Military mobilisation during the Hundred Days
During the Hundred Days of 1815, both the Coalition nations and the First French Empire of Napoleon Bonaparte mobilised for war. This article describes the deployment of forces in early June 1815 just before the start of the Waterloo Campaign and the minor campaigns of 1815.
Upon assumption of the throne, Napoleon found that he was left with little by the Bourbons and that the state of the Army was 56,000 troops of which 46,000 were ready to campaign. By the end of May, the total armed forces available to Napoleon had reached 198,000 with 66,000 more in depots training up but not yet ready for deployment.
By the end of May, Napoleon had deployed his forces as follows:
- I Corps (D'Erlon) cantoned between Lille and Valenciennes.
- II Corps (Reille) cantoned between Valenciennes and Avesnes.
- III Corps (Vandamme) cantoned around Rocroi.
- IV Corps (Gerard) cantoned at Metz.
- VI Corps (Lobau) cantoned at Laon.
- Cavalry Reserve (Grouchy) cantoned at Guise.
- Imperial Guard (Mortier) at Paris.
Armies of observation
For the defence of France, Bonaparte deployed his remaining forces within France observing France's enemies, foreign and domestic, intending to delay the former and suppress the latter. By June, they were organised as follows:
- 15th Infantry Division;
- 16th, Infantry Division;
- 17th Infantry Division;
- 7th Cavalry Division;
- National Guard Division;
- 46 guns;
- Total 20,000–23,000 men.
- 22nd Infantry Division 
- 23rd Infantry Division 
- 15th Cavalry Division 
- 6th National Guard Division 
- 7th National Guard Division 
- 8th National Guard Division 
- 42–46 guns 
- Total 13,000–23,500 men
I Corps of Observation – Armée du Jura Based at Belfort and commanded by General Claude Lecourbe, this army was to observe any Austrian movement through Switzerland and also observe the Swiss army of General Bachmann. Its composition in June was:
- 18th Infantry Division 
- 8th Cavalry Division 
- 3rd National Guard Division
- 4th National Guard Division
- 38 guns
- Total 5,392–8,400 men
II Corps of Observation – Armée du Var. Based at Toulon and commanded by Marshal Guillaume Marie Anne Brune, this army was charged with the suppression of any potential royalist uprisings and to observe General Bianchi's Army of Naples. Its composition in June was:
- 24th Infantry Division;
- 25th Infantry Division;
- 14th Chasseurs à Cheval Cavalry Regiment;
- 22 guns;
- Total 5,500–6,116 men.
III Corps of Observation – Army of the Pyrenees orientales. Based at Toulouse and commanded by General Charles Mathieu Isidore Decaen, this army observed the eastern Spanish frontier. Its composition in June was:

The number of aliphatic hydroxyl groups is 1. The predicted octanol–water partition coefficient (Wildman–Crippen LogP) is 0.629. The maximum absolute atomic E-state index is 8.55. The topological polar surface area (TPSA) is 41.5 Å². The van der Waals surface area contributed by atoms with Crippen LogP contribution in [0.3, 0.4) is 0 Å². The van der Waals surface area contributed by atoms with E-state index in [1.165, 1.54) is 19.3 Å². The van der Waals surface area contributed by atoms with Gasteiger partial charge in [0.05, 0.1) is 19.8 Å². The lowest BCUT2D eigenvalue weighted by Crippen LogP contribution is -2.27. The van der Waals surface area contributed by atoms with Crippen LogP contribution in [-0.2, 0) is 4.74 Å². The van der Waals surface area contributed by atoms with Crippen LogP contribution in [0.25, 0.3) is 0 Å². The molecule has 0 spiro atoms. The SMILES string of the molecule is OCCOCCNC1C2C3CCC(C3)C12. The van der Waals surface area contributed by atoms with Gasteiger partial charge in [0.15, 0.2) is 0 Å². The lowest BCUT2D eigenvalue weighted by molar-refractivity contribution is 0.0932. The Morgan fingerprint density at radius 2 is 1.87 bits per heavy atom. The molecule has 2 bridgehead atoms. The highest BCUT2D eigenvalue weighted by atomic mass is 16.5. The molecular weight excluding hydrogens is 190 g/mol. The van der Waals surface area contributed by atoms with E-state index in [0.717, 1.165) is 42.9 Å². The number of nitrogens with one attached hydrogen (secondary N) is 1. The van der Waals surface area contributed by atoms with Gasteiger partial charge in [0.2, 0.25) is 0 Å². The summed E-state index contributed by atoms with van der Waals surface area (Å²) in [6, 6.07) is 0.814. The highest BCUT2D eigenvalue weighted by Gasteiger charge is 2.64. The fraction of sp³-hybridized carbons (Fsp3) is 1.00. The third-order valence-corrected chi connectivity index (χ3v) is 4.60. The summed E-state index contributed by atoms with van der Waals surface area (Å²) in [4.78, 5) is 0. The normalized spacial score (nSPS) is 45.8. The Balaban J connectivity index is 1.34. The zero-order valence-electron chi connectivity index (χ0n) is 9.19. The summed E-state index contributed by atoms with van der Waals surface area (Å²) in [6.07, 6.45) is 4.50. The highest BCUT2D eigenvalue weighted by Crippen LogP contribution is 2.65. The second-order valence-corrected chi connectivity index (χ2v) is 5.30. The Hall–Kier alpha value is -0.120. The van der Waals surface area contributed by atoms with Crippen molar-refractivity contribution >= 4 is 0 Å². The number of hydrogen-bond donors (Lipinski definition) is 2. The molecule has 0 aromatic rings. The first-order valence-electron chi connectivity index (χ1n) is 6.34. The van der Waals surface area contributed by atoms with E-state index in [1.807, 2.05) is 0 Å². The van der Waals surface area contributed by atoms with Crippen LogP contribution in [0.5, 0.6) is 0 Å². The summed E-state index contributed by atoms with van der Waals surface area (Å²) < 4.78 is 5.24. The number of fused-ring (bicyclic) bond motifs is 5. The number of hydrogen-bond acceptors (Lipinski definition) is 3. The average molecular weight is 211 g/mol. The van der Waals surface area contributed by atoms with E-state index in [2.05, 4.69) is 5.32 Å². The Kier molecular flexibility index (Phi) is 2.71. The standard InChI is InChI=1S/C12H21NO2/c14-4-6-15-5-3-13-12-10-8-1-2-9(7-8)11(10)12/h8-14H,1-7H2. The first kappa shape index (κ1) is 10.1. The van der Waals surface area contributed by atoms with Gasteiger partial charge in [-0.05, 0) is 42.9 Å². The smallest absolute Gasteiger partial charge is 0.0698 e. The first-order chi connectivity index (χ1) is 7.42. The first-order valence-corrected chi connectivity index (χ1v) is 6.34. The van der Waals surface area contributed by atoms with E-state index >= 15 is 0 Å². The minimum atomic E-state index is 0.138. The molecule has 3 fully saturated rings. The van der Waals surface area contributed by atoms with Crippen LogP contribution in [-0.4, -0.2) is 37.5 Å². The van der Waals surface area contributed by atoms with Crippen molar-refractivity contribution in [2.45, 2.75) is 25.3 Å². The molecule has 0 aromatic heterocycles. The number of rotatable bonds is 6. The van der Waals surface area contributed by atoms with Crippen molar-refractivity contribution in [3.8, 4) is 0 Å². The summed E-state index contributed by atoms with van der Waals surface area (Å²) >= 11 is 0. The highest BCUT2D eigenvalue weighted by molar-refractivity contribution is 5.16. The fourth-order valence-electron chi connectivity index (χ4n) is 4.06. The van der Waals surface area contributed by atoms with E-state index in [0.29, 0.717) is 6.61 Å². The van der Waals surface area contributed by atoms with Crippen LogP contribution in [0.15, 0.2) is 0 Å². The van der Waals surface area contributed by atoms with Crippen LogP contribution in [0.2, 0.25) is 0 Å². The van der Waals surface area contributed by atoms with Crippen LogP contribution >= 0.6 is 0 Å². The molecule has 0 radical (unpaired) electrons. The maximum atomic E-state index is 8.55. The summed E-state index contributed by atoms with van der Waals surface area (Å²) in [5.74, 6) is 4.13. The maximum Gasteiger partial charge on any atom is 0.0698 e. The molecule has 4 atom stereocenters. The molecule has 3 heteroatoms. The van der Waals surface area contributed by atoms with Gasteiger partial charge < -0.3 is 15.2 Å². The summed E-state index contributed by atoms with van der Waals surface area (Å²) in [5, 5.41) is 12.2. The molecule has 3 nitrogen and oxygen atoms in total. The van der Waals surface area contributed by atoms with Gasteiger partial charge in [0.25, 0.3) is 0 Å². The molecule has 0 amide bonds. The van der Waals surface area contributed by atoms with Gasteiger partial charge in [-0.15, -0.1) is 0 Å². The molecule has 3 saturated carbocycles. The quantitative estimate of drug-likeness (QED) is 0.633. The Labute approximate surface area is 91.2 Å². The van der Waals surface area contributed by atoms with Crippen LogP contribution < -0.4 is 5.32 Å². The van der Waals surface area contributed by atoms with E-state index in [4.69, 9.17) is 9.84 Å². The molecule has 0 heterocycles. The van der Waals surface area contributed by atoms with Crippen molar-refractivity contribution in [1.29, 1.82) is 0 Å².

- 26th Infantry Division;
- 5th Chasseurs à Cheval Cavalry Regiment;
- 24 guns;
- Total 3,516–7,600 men.
IV Corps of Observation – Army of the Pyrenees occidentales. Based at Bordeaux and commanded by General Bertrand Clauzel, this army observed the western Spanish frontier. Its composition in June was:
- 27th Infantry Division 
- 15th Chasseurs à Cheval Cavalry Regiment 
- 24 guns
- Total 3,516–6,800 men
Army of the West - Armée de l'Ouest (also known as the Army of the Vendée and the Army of the Loire). Commanded by General Jean Maximilien Lamarque, the army was formed to suppress the Royalist insurrection in the Vendée region of France, which remained loyal to King Louis XVIII during the Hundred Days. The army contained a Young Guard Infantry brigade consisting of the 2nd Tirailleur and 2nd Voltigeur regiments and some line units detached from the other armies as well as gendarmes and volunteers. Its composition in June was:
- One Un-numbered Infantry Division under General Brayer;
- One Un-numbered Infantry Division under General Travot;
- 24 guns;
Total 10,000–27,000 men.
The Seventh Coalition armies formed to invade France were:
The forces at the disposal of the Seventh Coalition for an invasion of France amounted to the better part of a million men. According to the returns laid out in secret sittings at the Congress of Vienna the military resources of the European states that joined the coalition, the number of troops which they could field for active operations—without unduly diminishing the garrison and other services in their respective interiors—amounted to 986,000 men. The size of the principal invasion armies (those designated to proceed to Paris) was as follows:
|I||Army of Upper Rhine—(Schwartzenberg), viz.:|
|II||Army of Lower Rhine—(Blücher) Prussians, Saxons, etc.||155,000|
|III||Army of Flanders—(Wellington) British, Dutch, Hanoverians, Brunswickers||155,000|
|IV||First Russian Army—(Barclay de Tolly)||168,000|
Wellington's Allied Army (Army of Flanders)
Cantoned in the southern part of the Kingdom of the Netherlands, in what is now Belgium, Field Marshal Arthur Wellesley, 1st Duke of Wellington commanded a coalition army, made up of troops from the duchies of Brunswick, and Nassau and the kingdoms of Hanover, the Netherlands and the United Kingdom.